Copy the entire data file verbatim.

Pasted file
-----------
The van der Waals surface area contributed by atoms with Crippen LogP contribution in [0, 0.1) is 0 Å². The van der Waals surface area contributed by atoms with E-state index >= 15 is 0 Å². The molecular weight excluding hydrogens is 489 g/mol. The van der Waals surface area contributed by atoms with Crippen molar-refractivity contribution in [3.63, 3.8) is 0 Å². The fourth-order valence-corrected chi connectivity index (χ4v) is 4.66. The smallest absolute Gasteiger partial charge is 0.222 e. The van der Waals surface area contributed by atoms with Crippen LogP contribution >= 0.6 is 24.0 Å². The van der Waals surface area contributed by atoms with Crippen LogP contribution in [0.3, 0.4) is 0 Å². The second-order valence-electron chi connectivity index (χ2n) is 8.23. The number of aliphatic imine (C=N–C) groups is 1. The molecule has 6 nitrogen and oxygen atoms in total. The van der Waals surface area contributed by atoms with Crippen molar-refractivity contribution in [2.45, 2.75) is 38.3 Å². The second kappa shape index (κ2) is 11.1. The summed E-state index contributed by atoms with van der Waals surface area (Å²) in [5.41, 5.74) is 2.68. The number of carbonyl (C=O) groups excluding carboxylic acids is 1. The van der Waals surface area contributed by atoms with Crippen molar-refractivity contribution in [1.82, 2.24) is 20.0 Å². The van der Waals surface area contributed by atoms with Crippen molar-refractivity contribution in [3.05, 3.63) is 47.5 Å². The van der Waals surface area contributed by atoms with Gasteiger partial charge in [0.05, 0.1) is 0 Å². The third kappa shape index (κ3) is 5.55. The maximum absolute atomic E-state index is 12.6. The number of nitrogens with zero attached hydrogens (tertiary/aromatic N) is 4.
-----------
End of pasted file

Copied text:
The van der Waals surface area contributed by atoms with Crippen LogP contribution in [0, 0.1) is 0 Å². The van der Waals surface area contributed by atoms with E-state index >= 15 is 0 Å². The molecular weight excluding hydrogens is 489 g/mol. The van der Waals surface area contributed by atoms with Crippen molar-refractivity contribution in [3.63, 3.8) is 0 Å². The fourth-order valence-corrected chi connectivity index (χ4v) is 4.66. The smallest absolute Gasteiger partial charge is 0.222 e. The van der Waals surface area contributed by atoms with Crippen LogP contribution >= 0.6 is 24.0 Å². The van der Waals surface area contributed by atoms with Crippen LogP contribution in [0.3, 0.4) is 0 Å². The second-order valence-electron chi connectivity index (χ2n) is 8.23. The number of aliphatic imine (C=N–C) groups is 1. The molecule has 6 nitrogen and oxygen atoms in total. The van der Waals surface area contributed by atoms with Crippen molar-refractivity contribution in [2.45, 2.75) is 38.3 Å². The second kappa shape index (κ2) is 11.1. The summed E-state index contributed by atoms with van der Waals surface area (Å²) in [5.41, 5.74) is 2.68. The number of carbonyl (C=O) groups excluding carboxylic acids is 1. The van der Waals surface area contributed by atoms with Crippen molar-refractivity contribution in [1.82, 2.24) is 20.0 Å². The van der Waals surface area contributed by atoms with Crippen molar-refractivity contribution in [3.05, 3.63) is 47.5 Å². The van der Waals surface area contributed by atoms with Gasteiger partial charge in [0.05, 0.1) is 0 Å². The third kappa shape index (κ3) is 5.55. The maximum absolute atomic E-state index is 12.6. The number of nitrogens with zero attached hydrogens (tertiary/aromatic N) is 4.